multiple federal departments and agencies spend billions of dollars funding a wide variety of programs serving at-risk and delinquent youth. Many of the programs are potentially duplicative, providing services that appear to overlap those of other federal programs...and many provide multiple services. Our work suggests that this system of multiple federal programs arrayed across several agencies has created the potential for inefficient service.
Stop Legislating in the Dark
H.R. 1501 proposes new programs and spending to fight juvenile crime, but its goals are uncertain and there are no plans to evaluate whether they work. Congress may consider such options as stiffer gun penalties for minors; instant background checks and trigger locks with gun sales; outlawing sales of explicitly sexual or violent material; requiring music stores to make lyrics availableto parents; or making other modest changes in existing laws. But there is no hard data to indicate that such measures wouldprevent another school shooting.
Instead of continuing to legislate without knowing the full effects of the programs already funded or the new proposals, Congress should be making sure that federal programs and dollars produce results. Representative Schaffer's sunset proposal, for example, requires an evaluation of existing programs and grants by the GAO within four years. Beginning in 2004, using this information, Congress could decide to dismantle any program that cannot demonstrate its effectiveness. The Schaffer proposal takes a modest good-government approach to legislating because it expects and demands results.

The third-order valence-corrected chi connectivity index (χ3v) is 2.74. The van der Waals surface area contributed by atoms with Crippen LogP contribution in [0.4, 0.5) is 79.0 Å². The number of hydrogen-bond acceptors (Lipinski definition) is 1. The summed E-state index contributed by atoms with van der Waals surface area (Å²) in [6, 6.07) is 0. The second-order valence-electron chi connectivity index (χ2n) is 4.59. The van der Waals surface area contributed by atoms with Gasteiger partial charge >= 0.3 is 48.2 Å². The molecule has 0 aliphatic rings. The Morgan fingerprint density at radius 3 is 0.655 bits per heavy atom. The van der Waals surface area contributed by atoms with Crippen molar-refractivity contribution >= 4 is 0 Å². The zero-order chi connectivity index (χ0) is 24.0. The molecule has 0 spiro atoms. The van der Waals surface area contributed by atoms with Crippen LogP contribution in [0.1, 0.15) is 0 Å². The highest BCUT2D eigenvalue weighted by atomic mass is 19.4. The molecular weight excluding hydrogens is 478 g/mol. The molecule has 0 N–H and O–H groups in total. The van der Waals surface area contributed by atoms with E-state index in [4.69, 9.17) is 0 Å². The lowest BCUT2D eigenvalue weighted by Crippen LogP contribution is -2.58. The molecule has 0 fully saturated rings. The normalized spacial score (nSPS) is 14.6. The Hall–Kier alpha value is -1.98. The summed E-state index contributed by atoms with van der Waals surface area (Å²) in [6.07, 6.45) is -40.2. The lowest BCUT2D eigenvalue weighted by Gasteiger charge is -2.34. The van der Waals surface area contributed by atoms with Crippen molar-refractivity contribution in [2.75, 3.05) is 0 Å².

The Schaffer amendment also could be strengthened by (1) making the sunset provision apply to all federal programs aimed at juvenile delinquents and at-risk youth; (2) mandating a more direct link between program effectiveness and federal funding; (3) linking future funding to scientifically sound and peer-reviewed evaluations; (4) starting the evaluation process now rather than three years from now; and (5) defining the performance measures expected, such as declining juvenile arrests for violent offenses.
Effective oversight of existing federal programs to prevent and deter juvenile crime should provide a foundation for Congress's future efforts to craft juvenile justice legislation. According to the GAO, federal efforts to prevent, control, and deter juvenile violence and crime are a mass of conflicting approaches with no real measurement of whether programs offer meaningful results. The Schaffer amendment is a modest first step toward refocusing on the effectiveness of federal programs. It should be expanded to apply to more programs throughout the federal government. Congress should no longer miss opportunities to gather information to identify wasteful spending and target limited resources in ways that would produce real benefits for all Americans.
Virginia L. Thomas is Senior Fellow in Government Studies at The Heritage Foundation.